Author Ashley Beranek
Lake Ripley (809600) was assessed during the 2016 listing cycle; total phosphorus and chlorophyll sample data were clearly below 2016 WisCALM listing thresholds for the Recreation use and Fish and Aquatic Life use. This water is meeting these designated uses and is not considered impaired.
Author Ashley Beranek
Wisconsin has over 84,000 miles of streams, 15,000 lakes and milllions of acres of wetlands. Assessing the condition of this vast amount of water is challenging. The state's water monitoring program uses a media-based, cross-program approach to analyze water condition. An updated monitoring strategy (2015-2020) is now available. Compliance with Clean Water Act fishable, swimmable standards are located in the Executive Summary of Water Condition in 2018. See also the 'monitoring and projects' tab.
Wisconsin's Water Quality Standards provide qualitative and quantitative goals for waters that are protective of Fishable, Swimmable conditions [Learn more]. Waters that do not meet water quality standards are considered impaired and restoration actions are planned and carried out until the water is once again fishable and swimmable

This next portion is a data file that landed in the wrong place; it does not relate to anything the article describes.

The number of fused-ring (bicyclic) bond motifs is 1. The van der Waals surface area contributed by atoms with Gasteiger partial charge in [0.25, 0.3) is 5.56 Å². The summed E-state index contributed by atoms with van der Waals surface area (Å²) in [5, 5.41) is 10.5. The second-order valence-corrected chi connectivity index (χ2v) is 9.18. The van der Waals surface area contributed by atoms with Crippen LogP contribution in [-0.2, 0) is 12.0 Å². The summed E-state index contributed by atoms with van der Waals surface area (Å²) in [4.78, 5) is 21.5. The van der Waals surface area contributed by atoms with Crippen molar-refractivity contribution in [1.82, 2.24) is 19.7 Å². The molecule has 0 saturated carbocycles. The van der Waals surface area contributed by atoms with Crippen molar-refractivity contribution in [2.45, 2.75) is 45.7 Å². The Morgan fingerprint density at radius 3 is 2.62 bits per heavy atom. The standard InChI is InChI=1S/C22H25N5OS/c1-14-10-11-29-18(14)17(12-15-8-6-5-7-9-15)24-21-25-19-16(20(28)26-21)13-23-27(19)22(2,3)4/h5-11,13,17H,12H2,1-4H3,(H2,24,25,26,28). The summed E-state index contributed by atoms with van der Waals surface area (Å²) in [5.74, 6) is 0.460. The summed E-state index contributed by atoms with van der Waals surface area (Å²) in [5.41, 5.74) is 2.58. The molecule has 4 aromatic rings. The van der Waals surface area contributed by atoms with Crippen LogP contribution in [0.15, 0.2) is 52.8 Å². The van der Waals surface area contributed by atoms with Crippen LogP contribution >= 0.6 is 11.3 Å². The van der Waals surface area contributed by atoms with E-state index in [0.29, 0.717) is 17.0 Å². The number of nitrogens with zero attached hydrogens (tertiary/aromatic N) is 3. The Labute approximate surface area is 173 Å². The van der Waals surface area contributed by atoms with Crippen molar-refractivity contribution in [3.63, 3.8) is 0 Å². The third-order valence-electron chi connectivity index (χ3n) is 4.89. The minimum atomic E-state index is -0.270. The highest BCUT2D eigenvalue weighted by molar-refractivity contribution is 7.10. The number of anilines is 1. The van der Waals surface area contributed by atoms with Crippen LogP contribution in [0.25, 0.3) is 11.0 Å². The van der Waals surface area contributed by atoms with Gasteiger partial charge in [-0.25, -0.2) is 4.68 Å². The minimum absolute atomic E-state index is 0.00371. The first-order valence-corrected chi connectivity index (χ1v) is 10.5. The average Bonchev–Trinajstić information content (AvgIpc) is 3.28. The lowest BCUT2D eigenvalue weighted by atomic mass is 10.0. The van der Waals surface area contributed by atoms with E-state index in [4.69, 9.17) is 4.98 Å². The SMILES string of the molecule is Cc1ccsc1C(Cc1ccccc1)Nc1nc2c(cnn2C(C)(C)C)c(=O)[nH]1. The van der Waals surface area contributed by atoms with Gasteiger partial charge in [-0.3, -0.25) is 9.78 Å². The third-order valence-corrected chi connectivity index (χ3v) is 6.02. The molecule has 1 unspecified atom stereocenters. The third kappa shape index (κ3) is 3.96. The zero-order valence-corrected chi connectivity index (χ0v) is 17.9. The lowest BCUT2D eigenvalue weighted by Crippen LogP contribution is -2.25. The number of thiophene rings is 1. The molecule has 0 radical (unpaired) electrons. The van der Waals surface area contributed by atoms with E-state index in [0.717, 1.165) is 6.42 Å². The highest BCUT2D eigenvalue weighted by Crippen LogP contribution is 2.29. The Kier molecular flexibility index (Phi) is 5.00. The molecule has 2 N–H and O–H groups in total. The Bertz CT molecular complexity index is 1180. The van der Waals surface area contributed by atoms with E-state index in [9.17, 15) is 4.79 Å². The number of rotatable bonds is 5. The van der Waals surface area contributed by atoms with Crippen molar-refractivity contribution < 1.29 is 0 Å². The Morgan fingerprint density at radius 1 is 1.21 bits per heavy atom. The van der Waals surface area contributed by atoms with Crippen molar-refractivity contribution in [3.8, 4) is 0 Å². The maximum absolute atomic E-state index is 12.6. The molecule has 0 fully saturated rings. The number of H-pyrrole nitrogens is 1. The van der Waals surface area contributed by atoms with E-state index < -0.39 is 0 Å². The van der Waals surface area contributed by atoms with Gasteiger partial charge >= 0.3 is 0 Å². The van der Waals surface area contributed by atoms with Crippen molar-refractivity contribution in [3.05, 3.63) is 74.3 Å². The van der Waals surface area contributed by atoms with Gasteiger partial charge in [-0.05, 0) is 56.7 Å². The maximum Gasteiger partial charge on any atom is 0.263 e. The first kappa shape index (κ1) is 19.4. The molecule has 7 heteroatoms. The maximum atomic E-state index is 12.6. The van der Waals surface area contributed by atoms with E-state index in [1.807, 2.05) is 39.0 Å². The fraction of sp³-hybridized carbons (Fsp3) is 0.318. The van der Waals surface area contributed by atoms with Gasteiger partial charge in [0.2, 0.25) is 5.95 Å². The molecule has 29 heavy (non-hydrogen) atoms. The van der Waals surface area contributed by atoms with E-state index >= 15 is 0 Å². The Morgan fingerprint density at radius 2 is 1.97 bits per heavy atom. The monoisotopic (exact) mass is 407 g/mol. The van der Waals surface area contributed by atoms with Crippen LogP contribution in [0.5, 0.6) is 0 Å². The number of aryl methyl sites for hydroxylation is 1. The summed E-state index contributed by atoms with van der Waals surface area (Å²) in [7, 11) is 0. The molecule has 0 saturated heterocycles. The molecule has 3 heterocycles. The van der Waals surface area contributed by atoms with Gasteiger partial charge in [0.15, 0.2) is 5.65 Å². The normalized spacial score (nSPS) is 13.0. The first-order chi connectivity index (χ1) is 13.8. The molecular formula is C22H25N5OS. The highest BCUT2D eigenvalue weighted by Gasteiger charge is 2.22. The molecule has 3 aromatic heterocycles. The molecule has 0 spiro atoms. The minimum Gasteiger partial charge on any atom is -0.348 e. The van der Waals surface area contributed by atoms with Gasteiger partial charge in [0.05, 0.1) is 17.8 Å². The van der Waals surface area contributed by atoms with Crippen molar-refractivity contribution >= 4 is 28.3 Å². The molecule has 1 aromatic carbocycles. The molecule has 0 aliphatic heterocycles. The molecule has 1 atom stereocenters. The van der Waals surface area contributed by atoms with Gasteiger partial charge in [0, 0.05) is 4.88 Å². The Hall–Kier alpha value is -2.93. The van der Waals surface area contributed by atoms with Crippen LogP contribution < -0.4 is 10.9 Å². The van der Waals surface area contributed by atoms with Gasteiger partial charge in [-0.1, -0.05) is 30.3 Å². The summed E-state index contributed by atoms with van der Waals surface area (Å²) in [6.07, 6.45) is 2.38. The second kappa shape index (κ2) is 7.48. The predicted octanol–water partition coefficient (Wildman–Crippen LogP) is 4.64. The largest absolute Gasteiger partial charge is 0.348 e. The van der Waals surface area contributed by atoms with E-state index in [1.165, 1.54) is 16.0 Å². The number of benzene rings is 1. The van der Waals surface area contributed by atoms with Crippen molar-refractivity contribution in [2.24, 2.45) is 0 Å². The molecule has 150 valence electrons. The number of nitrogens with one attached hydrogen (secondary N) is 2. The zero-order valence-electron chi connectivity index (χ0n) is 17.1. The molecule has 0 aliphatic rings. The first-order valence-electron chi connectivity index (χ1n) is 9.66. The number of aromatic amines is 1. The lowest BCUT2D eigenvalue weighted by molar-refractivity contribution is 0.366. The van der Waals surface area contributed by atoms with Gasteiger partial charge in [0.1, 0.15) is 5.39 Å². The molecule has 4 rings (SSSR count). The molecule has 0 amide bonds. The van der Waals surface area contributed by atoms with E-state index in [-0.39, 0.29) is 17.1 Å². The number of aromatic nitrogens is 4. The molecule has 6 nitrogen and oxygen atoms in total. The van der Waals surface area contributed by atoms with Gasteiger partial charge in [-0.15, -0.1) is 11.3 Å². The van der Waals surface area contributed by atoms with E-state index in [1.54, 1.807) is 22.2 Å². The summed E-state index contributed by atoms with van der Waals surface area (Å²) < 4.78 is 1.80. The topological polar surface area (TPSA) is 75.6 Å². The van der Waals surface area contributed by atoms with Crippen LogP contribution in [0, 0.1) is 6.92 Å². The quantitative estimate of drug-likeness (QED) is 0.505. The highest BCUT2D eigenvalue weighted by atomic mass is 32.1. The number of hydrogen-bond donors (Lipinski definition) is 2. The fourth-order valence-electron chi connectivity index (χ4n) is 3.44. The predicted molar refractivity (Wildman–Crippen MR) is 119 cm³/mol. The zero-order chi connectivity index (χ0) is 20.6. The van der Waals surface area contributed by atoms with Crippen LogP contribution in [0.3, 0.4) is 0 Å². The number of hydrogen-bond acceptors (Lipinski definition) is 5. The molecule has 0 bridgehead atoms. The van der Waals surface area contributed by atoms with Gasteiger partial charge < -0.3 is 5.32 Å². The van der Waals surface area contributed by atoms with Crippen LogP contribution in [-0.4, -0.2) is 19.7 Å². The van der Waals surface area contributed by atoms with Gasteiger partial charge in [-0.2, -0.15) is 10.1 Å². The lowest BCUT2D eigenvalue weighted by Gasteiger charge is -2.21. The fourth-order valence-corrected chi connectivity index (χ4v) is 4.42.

Management goals can include creation or implementation of a Total Maximum Daily Load analysis, a Nine Key Element Plan, or other restoration work, education and outreach and more. If specific recommendations exist for this water, they will be displayed below online.
Monitoring the condition of a river, stream, or lake includes gathering physical, chemical, biological, and habitat data. Comprehensive studies often gather all these parameters in great detail, while lighter assessment events will involve sampling physical, chemical and biological data such as macroinvertebrates. Aquatic macroinvertebrates and fish communities integrate watershed or catchment condition, providing great insight into overall ecosystem health. Chemical and habitat parameters tell researchers more about human induced problems including contaminated runoff, point source dischargers, or habitat issues that foster or limit the potential of aquatic communities to thrive in a given area. Wisconsin's Water Monitoring Strategy was recenty updated.
Grants and Management Projects
|Project Name (Click for Details)||Year Started|
|WBIC||Official Waterbody Name||Station ID||Station Name||Earliest Fieldwork Date||Latest Fieldwork Date||View Station||View Data|
Lake Ripley is located in the Lower Koshkonong Creek watershed which is 265.61 mi². Land use in the watershed is primarily agricultural (54.20%), wetland (11.60%) and a mix of grassland (10.50%) and other uses (23.70%). This watershed has 283.47 stream miles, 1,735.65 lake acres and 18,171.94 wetland acres.
Nonpoint Source Characteristics
This watershed is ranked High for runoff impacts on streams, Medium for runoff impacts on lakes and High for runoff impacts on groundwater and therefore has an overall rank of High. This value can be used in ranking the watershed or individual waterbodies for grant funding under state and county programs.This water is ranked High Lake for individual InlandBeachs based on runoff problems and the likelihood of success from project implementation.